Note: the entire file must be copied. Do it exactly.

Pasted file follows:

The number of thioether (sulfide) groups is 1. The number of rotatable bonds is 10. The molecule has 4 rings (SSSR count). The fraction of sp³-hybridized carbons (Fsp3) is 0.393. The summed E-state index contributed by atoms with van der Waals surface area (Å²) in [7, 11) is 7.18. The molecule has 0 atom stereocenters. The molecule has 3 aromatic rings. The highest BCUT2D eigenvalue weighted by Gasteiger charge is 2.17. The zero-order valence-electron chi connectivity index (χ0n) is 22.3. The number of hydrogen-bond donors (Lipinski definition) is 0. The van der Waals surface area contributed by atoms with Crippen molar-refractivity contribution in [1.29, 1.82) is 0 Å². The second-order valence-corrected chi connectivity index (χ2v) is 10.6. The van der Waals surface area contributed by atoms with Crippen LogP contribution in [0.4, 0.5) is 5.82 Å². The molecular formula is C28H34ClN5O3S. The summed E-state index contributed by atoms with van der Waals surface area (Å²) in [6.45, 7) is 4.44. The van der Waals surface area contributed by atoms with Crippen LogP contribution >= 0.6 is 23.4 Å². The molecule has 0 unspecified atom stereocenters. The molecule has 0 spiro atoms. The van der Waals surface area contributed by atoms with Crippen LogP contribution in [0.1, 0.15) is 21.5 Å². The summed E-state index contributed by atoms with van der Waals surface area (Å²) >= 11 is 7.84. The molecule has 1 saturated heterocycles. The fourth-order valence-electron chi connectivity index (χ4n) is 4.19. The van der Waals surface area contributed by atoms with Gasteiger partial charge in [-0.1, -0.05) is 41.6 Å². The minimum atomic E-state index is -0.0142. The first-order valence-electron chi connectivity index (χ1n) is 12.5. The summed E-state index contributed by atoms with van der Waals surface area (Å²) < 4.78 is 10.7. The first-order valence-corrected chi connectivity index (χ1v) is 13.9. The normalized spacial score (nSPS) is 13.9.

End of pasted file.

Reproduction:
The number of thioether (sulfide) groups is 1. The number of rotatable bonds is 10. The molecule has 4 rings (SSSR count). The fraction of sp³-hybridized carbons (Fsp3) is 0.393. The summed E-state index contributed by atoms with van der Waals surface area (Å²) in [7, 11) is 7.18. The molecule has 0 atom stereocenters. The molecule has 3 aromatic rings. The highest BCUT2D eigenvalue weighted by Gasteiger charge is 2.17. The zero-order valence-electron chi connectivity index (χ0n) is 22.3. The number of hydrogen-bond donors (Lipinski definition) is 0. The van der Waals surface area contributed by atoms with Crippen molar-refractivity contribution in [1.29, 1.82) is 0 Å². The second-order valence-corrected chi connectivity index (χ2v) is 10.6. The van der Waals surface area contributed by atoms with Crippen LogP contribution in [0.4, 0.5) is 5.82 Å². The molecular formula is C28H34ClN5O3S. The summed E-state index contributed by atoms with van der Waals surface area (Å²) in [6.45, 7) is 4.44. The van der Waals surface area contributed by atoms with Crippen LogP contribution >= 0.6 is 23.4 Å². The molecule has 0 unspecified atom stereocenters. The molecule has 0 spiro atoms. The van der Waals surface area contributed by atoms with Crippen LogP contribution in [0.1, 0.15) is 21.5 Å². The summed E-state index contributed by atoms with van der Waals surface area (Å²) >= 11 is 7.84. The molecule has 1 saturated heterocycles. The fourth-order valence-electron chi connectivity index (χ4n) is 4.19. The van der Waals surface area contributed by atoms with Gasteiger partial charge in [-0.1, -0.05) is 41.6 Å². The minimum atomic E-state index is -0.0142. The first-order valence-electron chi connectivity index (χ1n) is 12.5. The summed E-state index contributed by atoms with van der Waals surface area (Å²) < 4.78 is 10.7. The first-order valence-corrected chi connectivity index (χ1v) is 13.9. The normalized spacial score (nSPS) is 13.9.